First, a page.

Hurricane Irene is the perfect case study of big government and reality. I teach classes on coastal policy, so I’m interested in how events such as hurricanes impact the discussion about the role of government.
If climate change is progressing as we assume, coastal zones may see repeat performances such as Irene and therefore need to plan long range (not just respond to an incident such as a hurricane). It’s an opportunity to assess political and policy issues on a wide spectrum.
First, low lying coastal areas have sensitive infrastructure including airports, railroad tracks, subway facilities and tunnels, military bases (mostly navy and air force) that all become extremely vulnerable when a huge storm hits the coast. The Air Force moved its airplanes and the Navy sailed its ships out of port.
A Department of Defense (DOD) report has warned about the risks to critical coastal infrastructure and even suggested moving many of these facilities to safer areas. Of course that’s a monumental task. I was in Texas and Louisiana this spring for a conference and some research and visited the miles after miles of oil refineries, pipelines, gas, and shipping facilities. These are at risk when the weather (or climate) turns sour.
Second, the robustness of local, state and federal government agencies is tested when “normal” suddenly is interrupted. Katrina was a wake up call. Government at every level in the city, the State of Louisiana and of course FEMA failed to perform. Every subsequent incident is a further test of the effectiveness of leadership as well as government coordination in addressing short and well as longer-term consequences of large storms and sea level rises.
Third, these incidents (like earthquakes and tsunamis) test the resilience of coastal power plants, fuel and chemical storage facilities and ports, sewage treatment facilities – all potential sources of catastrophic environmental spills affecting the local ecology for decades.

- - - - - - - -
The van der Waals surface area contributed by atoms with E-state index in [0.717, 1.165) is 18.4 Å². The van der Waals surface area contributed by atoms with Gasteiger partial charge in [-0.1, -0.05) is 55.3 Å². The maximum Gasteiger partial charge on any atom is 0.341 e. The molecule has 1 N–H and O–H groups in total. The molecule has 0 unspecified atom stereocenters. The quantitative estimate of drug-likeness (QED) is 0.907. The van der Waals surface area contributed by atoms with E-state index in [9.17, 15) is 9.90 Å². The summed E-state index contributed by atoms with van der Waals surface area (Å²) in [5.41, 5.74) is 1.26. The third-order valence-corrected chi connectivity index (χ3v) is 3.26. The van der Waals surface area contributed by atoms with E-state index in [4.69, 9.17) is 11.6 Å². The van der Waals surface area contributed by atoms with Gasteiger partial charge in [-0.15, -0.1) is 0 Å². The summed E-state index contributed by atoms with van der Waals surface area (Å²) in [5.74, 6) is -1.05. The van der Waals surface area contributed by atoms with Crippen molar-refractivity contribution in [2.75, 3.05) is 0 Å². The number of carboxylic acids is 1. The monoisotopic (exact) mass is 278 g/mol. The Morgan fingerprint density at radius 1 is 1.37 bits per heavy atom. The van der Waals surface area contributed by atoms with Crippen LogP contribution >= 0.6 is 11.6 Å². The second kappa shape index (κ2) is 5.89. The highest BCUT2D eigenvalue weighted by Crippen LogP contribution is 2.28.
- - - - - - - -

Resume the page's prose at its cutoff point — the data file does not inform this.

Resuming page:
Fourth, most east Coast beaches are artificial – renourished with sand that is slurried from offshore to restore the beaches after storms. This costs hundreds of millions of taxpayer dollars. And has to be redone periodically because wave action, severe storms, and wind simply erode beaches. That’s the “life of a beach.” How do fiscal conservatives (the Tea Party?) feel about rebuilding the beaches on the Vineyard, Folly Beach, South Carolina, the Jersey Shore, and along the Gold Coast of Florida at the expense of taxpayers in Idaho and Iowa?
Fifth, these disasters are also a good test of coastal civil society. Does looting take place as the storm hits and after the storm leaves? What’s the public law enforcement action to prevent this? Do people protect their own properties?
Sixth, what’s the follow through? Are sensitive and at risk barrier islands just rebuilt as they were or are there buy-out programs to set aside the most vulnerable places to let nature move the sand and dunes? Are bridges built over breaks in barrier islands (inlets where storms literally cut the island in half)? This is a HUGE issue since the post-hurricane infrastructure rebuild is a massive job and very expensive.
In a year when big government is THE theme for election 2012 this storm could suggest some important insights.
There is nothing to illustrate how much we need effective government than a disaster such as a hurricane. You can rant about how bad Big Government is and argue for cuts in spending, but even the most fiscally conservative person expects the governor and his/her staff to issue emergency orders and take over (Not Microsoft or Wall Street bankers, or even BP.)
They expect the National Guard to turn out, FEMA to be there, flood insurance to help them rebuild (private insurance companies wouldn’t dream of taking such a risk), and a robust first responder system to be available to help injured folks.
After the storm has passed folks want their roads and bridges fixed quickly and count on county, municipal, state, and federal disaster declarations and the huge stream of aid (taxpayer money) that comes with those declarations. I’ll bet even Gov. Christie expects government help if the Jersey Shore is devastated.
Irene may change some of the conversation about the role of government as we move to 2012.
Steffen W. Schmidt, University Professor of Political Science and Public Policy (also Coastal Zone Management) at Iowa State University, affiliate Nova Oceanographic Center, author of 11 books, 40 years analyzing the Iowa Caucuses, Des Moines Register blogger, CNN en Español analyst and commentator and Associate Editor of Insider Iowa